He also claimed that he was the only one on the stage that has beaten McConnell, and reiterated that he’s “been the object of his affection” regarding the impeachment trial.

Warren quickly brought up when Biden reportedly told McConnell: “Mitch, we want to see you come back" so they could work together.

Warren then asserted that it was not hitting McConnell harder that led to his re-election, which had consequences like him stealing “a Supreme Court seat from the Democrats.”

President Barack Obama had nominated Merrick Garland to succeed conservative Antonin Scalia, who had passed away.

McConnell immediately declared that there would be no appointment by Obama given that it was a presidential election year. At the time, McConnell's decision created a furor among Democrats in Washington and across the nation.

As Warren kept talking about McConnell, Klobuchar blurted out “oh my god.”

- Savannah Behrmann

Buttigieg v. Klobuchar

Pete Buttigieg and Amy Klobuchar scrapped it up again, this time sparked by her record on immigration-related issues.

Buttigieg criticized Klobuchar for having voted to make English the nation’s official language.

“Do you know the message that sends?” he asked.

Buttigieg also said Klobuchar has been more supportive of Trump’s judicial nominees than any of the other senators who ran for president.

While defending her record, Klobuchar jabbed back.

“I wish everyone was as perfect as you, Pete,” she said.

Klobuchar also accused Buttigieg of not having “been in the arena,” doing the work but just having “memorized a bunch of talking points.”

Buttigieg, the former mayor of South Bend, Indiana, countered that leading a diverse city that had been facing ruin may not sound like an arena to some. But, “you don’t have to be in Washington to matter.”

- Maureen Groppe

Sanders, Bloomberg take on capitalism and communism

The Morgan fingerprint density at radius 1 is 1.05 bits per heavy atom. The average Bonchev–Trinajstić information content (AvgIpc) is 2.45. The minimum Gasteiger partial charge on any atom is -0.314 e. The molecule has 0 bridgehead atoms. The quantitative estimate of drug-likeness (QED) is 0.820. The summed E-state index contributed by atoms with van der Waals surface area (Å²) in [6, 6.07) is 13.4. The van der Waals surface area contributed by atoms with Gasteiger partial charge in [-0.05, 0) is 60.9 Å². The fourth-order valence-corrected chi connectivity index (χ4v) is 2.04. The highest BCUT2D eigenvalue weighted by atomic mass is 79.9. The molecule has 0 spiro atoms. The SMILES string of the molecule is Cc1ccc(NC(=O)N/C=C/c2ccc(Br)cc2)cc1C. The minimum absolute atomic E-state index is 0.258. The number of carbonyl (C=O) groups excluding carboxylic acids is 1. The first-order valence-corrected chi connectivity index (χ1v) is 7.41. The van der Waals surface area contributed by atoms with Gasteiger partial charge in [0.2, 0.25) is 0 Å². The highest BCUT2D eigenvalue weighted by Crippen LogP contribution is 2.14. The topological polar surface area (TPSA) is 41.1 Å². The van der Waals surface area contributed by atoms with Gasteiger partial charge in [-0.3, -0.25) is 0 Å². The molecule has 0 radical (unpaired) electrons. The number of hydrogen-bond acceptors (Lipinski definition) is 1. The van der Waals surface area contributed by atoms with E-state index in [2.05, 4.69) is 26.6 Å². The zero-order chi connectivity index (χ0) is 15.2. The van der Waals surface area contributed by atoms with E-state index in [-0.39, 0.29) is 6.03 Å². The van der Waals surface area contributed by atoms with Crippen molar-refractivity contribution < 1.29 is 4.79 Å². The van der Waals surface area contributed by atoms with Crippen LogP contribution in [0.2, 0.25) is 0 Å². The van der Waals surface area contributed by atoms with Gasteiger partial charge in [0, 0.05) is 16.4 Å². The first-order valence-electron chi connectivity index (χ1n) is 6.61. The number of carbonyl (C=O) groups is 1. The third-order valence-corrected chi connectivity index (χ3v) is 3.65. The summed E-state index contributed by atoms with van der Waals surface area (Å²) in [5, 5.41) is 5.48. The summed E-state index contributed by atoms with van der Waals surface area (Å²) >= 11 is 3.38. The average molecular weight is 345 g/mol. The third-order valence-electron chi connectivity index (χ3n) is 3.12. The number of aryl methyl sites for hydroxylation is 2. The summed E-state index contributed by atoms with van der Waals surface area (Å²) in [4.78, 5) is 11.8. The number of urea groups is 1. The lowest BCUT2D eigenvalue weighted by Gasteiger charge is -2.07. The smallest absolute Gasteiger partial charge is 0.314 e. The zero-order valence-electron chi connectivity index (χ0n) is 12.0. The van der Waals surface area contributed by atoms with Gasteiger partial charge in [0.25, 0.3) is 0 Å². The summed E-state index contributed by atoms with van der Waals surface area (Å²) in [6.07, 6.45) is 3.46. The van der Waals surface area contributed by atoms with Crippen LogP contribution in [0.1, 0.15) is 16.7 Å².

Michael Bloomberg the billionaire and Bernie sanders the self-described ‘democratic socialist’ went after each other in what may be the sharpest fault line between the two frontrunners: their economic profiles.

Bloomberg gave a spirited defense of capitalism and essentially likened Sanders’ policies to communism.

“I’m not a communist, Mr. Bloomberg,” Sanders hit back at the former New York City mayor, calling it a “cheap shot.”

Bloomberg described himself as “lucky’ to have become a success and said “a good chunk of it” goes to paying taxes.

And a mayor, “I raised taxes.”

Sanders talked about how the richest Americans are benefitting from a form of “democratic socialism” that provides million in subsidies, so they can consolidate wealth while the poor are scrapping under a system of “rugged individualism” that shuts them out of economic opportunities.

Bloomberg said he worked hard to get what he has achieved but Sanders said he owes some of that success is due to the workers at his company that helped build his fortune.

Bloomberg then slammed Bloomberg as a millionaire who owns three homes.

- Ledyard King

Buttigieg asked about past praise for Sanders

Pete Buttigieg, who criticized Bernie Sanders as too radical, was asked about the award-winning essay he wrote in high school praising Sanders as a “profile in courage” for calling himself a socialist.

Buttigieg was asked why the change of mind – and whether that puts him out of step with his own generation since many millennials are comfortable with socialism.

It’s true, Buttigieg said, winning a laugh from Sanders, that “I was into Bernie before he was cool.”

But, Buttigieg added, he’d never written that he agreed with Sanders’ policies. But at least he was straight forward about what he believed in.

Pivoting to an attack, Buttigieg said Sanders has been clear that taxes will go up to pay for his health care plan, Medicare for All.

Sanders countered that people’s overall costs would go down because they wouldn’t pay anything for their health care.

Buttigieg shot back that Sanders hasn’t explained where he would get all the money to make sure that’s true.

- Maureen Groppe

Bloomberg, Sanders spar over taxes, billionaires

Bernie Sanders slammed Michael Bloomberg’s wealth in an extended debate over taxes and what he described as the “grotesque level of income and wealth inequality” in the United States.

“That’s wrong, that’s immoral,” Sanders said, noting that Bloomberg’s wealth vastly overshadows the earnings of virtually all Americans.

The back-and-forth was ostensibly over the nation’s tax code, and a desire from Sanders and Elizabeth Warren to raise taxes on the wealthy. Bloomberg said he was proud of the money he has earned – “I work very hard for it,” he said – and added that he strongly opposed the tax proposals supported by the liberal wing of the party.

“I can’t think of a way to make it easier for Donald Trump to get reelected than listening to this conversation,” Bloomberg said in an exasperated voice. Bloomberg said the country had tried “communism” and that it “just didn’t work.”

Mostly glossed over in the exchange: That Bloomberg has spent hundreds of millions of dollars of his own money to raise his profile in Super Tuesday states.

- John Fritze

Bloomberg asked about redlining